As December approaches, anticipation for the holidays grows! One of the many holiday joys includes spending quality time with family and friends. Though we love to spend time with our children, we know that having them home for extended periods of time can result in a bored, mischievous and sometimes whiney mess.

That’s why we’ve come up with a list of local activities for you and your children to do together that are healthy for the mind and body. We’ve yet again simplified your chaotic life by providing you a list of family friendly activities that will keep your kids happy and healthy!

Mind:

  • Ontario Science Centre

    • The Ontario Science Centre is a great place for tactile learning and exploration. With exhibits on the human body, rainforest and sports, children can explore various pathways of interest. Areas to note are their KidSpark, Research weekends, and IMAX theatre which immerses learners in their surroundings.
  • Royal Ontario Museum

    • The Royal Ontario Museum will fill your child with wonder and awe as they visit exhibits on Ancient Egypt, Dinosaurs and Birds. To supplement your visit, take a look at these educational activities by the ROM.
  • The Toronto Zoo

    • The Toronto Zoo is a great place to venture the world without leaving your city. With animals from Africa, the Americas and Asia there are opportunities to engage your children in conversations about thinking globally, sustainability and conservation.
  • McMichael’s Art Gallery

    • The McMichael’s Art Gallery is not only a great place to check out Canadian art, but also fantastic for a hike with your family. Your children might recognize some of the artists they’ve been learning about in school such as the Group of Seven.
  • Art Gallery of Ontario

    • The Art Gallery of Ontario stretches beyond Canadian Art and showcases art exhibits from various genres and time periods. These art pieces can make for great conversation starters about history, culture and creativity. In addition, the AGO hosts Family Sundays which makes it even easier to bring and engage younger children.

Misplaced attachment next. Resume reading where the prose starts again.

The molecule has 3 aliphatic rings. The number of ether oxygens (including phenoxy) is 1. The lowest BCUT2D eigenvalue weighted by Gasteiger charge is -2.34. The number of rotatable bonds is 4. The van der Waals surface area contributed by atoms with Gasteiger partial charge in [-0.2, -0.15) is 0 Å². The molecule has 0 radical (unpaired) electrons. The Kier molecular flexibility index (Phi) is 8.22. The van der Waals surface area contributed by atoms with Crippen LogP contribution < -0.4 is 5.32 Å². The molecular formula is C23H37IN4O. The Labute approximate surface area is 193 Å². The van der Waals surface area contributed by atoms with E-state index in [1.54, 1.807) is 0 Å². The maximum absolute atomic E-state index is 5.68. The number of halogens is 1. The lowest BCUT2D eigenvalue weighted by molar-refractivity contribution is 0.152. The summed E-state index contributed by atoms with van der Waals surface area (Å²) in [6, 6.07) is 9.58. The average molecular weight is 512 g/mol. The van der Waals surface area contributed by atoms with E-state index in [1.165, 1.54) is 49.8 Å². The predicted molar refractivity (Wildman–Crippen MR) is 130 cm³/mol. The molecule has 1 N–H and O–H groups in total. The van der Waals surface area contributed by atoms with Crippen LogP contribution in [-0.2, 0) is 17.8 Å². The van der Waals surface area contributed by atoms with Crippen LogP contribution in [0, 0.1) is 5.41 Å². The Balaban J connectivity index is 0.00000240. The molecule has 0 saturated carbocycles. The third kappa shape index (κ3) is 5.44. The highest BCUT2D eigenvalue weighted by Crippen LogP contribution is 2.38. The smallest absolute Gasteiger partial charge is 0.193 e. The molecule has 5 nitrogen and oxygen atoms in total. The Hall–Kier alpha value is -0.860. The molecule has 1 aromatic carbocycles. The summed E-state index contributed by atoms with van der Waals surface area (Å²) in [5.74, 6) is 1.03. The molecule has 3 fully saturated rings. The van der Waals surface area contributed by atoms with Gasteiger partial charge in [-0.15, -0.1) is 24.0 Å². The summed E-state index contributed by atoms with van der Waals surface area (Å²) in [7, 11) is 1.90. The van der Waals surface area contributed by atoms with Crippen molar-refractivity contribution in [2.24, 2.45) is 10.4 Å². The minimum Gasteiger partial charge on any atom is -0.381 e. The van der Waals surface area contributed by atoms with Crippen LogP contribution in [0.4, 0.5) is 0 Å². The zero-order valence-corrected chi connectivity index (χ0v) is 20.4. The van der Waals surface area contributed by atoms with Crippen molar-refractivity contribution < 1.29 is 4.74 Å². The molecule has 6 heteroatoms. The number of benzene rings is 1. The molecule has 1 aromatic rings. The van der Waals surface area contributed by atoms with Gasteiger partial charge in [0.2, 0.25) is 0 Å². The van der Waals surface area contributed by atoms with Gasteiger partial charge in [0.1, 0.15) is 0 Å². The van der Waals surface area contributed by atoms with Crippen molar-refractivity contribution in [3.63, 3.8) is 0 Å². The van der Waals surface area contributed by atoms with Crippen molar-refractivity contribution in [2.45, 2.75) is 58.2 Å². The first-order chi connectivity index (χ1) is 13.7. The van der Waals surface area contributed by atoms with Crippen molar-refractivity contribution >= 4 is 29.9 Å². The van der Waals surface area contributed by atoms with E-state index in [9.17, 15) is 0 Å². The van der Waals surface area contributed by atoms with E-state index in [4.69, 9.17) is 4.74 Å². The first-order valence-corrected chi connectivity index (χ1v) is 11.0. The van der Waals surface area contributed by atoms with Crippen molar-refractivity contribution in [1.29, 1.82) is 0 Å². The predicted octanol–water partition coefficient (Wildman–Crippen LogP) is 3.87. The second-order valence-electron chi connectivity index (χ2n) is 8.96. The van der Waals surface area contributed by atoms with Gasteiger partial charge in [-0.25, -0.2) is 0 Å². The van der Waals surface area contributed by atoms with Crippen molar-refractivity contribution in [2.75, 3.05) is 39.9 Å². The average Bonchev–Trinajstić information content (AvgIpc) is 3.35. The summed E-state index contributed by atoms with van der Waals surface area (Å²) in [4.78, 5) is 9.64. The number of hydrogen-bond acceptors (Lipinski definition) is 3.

• Afternoon in at your local library

    • For those days when you don’t feel like trekking around town, consider visiting your local library. Find a corner to read a few books with your children, teach your children about the dewey decimal system, or find a few good books to borrow. Another thing to note is that Toronto and York Region libraries have additional online resources for you and your children such as online books and learning activities.

Exploration:

  • Reptilia

    • Reptilia, located in Vaughan, is an indoor zoo-like facility that displays over 250 reptiles. Take note that you can watch staff feed the reptiles daily – take a look at their online schedule to plan accordingly!
  • Ripley’s Aquarium

    • Ripley’s Aquarium showcases underwater life with 20 000 exotic sea and freshwater specimens. Ripley’s offers education on conservation and provides unique experiences with stingrays! Also, there are some follow up worksheets you can complete with your child before, during and after your visit, here!
  • Presidents Choice (Loblaw) Cooking Classes

    • Loblaw’s offers cooking classes for you and your family! For younger kids this is a great opportunity to get them comfortable in the kitchen, learn about measurement and practice fine motor skills. For the older ones, this can be a good stepping stone towards assisting with preparing school lunch or family dinner! Cooking classes also provide great opportunity to discuss nutrition with your children.
  • Ceramic Painting or Paint Lounge

    • Ceramic painting is a great opportunity to exercise artistry, creativity and fine motor skills. For younger ones, it can also be a great opportunity to practice patterning, and for the older ones to learn about shading/highlighting, blending and texture.

Body:

Studies have shown that exercise is not only good for your body, but is also beneficial to the brain as it improves memory and thinking and reduces stress and anxiety. As students take a well-needed break from the books, give them alternative opportunities to learn, take on challenges, and grow their brain. Here are a few unconventional activities for you to try:

Let us know if you are planning to try any of these activities with your children over the Christmas break or if you have any other activities to add to our list!

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